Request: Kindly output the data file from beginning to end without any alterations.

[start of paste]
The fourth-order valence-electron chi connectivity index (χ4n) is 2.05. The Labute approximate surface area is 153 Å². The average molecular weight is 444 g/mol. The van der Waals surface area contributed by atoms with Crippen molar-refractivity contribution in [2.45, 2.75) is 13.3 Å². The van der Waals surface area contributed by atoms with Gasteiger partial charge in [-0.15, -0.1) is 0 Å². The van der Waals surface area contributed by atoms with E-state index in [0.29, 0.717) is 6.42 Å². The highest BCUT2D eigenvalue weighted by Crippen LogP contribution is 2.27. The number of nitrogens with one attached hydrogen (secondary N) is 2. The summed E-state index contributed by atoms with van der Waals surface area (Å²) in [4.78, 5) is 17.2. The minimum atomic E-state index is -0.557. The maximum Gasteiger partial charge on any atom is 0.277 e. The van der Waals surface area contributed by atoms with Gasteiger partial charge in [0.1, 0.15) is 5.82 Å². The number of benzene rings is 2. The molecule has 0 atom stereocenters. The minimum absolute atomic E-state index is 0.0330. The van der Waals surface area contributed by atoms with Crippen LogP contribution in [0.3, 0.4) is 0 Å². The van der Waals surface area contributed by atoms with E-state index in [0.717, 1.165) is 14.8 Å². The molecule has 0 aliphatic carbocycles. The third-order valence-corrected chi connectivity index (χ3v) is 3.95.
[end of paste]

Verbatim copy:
The fourth-order valence-electron chi connectivity index (χ4n) is 2.05. The Labute approximate surface area is 153 Å². The average molecular weight is 444 g/mol. The van der Waals surface area contributed by atoms with Crippen molar-refractivity contribution in [2.45, 2.75) is 13.3 Å². The van der Waals surface area contributed by atoms with Gasteiger partial charge in [-0.15, -0.1) is 0 Å². The van der Waals surface area contributed by atoms with E-state index in [0.29, 0.717) is 6.42 Å². The highest BCUT2D eigenvalue weighted by Crippen LogP contribution is 2.27. The number of nitrogens with one attached hydrogen (secondary N) is 2. The summed E-state index contributed by atoms with van der Waals surface area (Å²) in [4.78, 5) is 17.2. The minimum atomic E-state index is -0.557. The maximum Gasteiger partial charge on any atom is 0.277 e. The van der Waals surface area contributed by atoms with Gasteiger partial charge in [0.1, 0.15) is 5.82 Å². The number of benzene rings is 2. The molecule has 0 atom stereocenters. The minimum absolute atomic E-state index is 0.0330. The van der Waals surface area contributed by atoms with Crippen LogP contribution in [0.3, 0.4) is 0 Å². The van der Waals surface area contributed by atoms with E-state index in [0.717, 1.165) is 14.8 Å². The molecule has 0 aliphatic carbocycles. The third-order valence-corrected chi connectivity index (χ3v) is 3.95.